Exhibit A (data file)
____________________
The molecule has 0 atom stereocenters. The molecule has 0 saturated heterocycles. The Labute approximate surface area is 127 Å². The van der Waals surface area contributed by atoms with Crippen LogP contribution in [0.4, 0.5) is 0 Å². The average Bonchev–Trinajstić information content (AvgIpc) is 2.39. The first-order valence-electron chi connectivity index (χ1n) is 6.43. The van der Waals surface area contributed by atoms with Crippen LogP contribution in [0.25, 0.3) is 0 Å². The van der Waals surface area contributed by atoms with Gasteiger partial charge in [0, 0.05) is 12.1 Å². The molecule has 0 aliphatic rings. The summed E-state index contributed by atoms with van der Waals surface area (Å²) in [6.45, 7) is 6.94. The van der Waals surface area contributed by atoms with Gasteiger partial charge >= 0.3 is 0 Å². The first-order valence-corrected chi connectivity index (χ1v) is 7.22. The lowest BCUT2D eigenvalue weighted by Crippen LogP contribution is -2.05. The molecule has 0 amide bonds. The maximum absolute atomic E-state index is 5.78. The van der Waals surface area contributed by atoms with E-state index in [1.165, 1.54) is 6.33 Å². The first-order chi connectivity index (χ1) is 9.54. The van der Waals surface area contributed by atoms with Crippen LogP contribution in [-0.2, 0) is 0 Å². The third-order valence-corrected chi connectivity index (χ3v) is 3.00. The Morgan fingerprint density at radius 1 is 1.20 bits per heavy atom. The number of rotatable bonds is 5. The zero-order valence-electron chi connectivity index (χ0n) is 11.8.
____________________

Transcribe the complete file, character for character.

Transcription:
The molecule has 0 atom stereocenters. The molecule has 0 saturated heterocycles. The Labute approximate surface area is 127 Å². The van der Waals surface area contributed by atoms with Crippen LogP contribution in [0.4, 0.5) is 0 Å². The average Bonchev–Trinajstić information content (AvgIpc) is 2.39. The first-order valence-electron chi connectivity index (χ1n) is 6.43. The van der Waals surface area contributed by atoms with Crippen LogP contribution in [0.25, 0.3) is 0 Å². The van der Waals surface area contributed by atoms with Gasteiger partial charge in [0, 0.05) is 12.1 Å². The molecule has 0 aliphatic rings. The summed E-state index contributed by atoms with van der Waals surface area (Å²) in [6.45, 7) is 6.94. The van der Waals surface area contributed by atoms with Gasteiger partial charge >= 0.3 is 0 Å². The first-order valence-corrected chi connectivity index (χ1v) is 7.22. The lowest BCUT2D eigenvalue weighted by Crippen LogP contribution is -2.05. The molecule has 0 amide bonds. The maximum absolute atomic E-state index is 5.78. The van der Waals surface area contributed by atoms with E-state index in [1.165, 1.54) is 6.33 Å². The first-order chi connectivity index (χ1) is 9.54. The van der Waals surface area contributed by atoms with Crippen LogP contribution in [-0.2, 0) is 0 Å². The third-order valence-corrected chi connectivity index (χ3v) is 3.00. The Morgan fingerprint density at radius 1 is 1.20 bits per heavy atom. The number of rotatable bonds is 5. The zero-order valence-electron chi connectivity index (χ0n) is 11.8.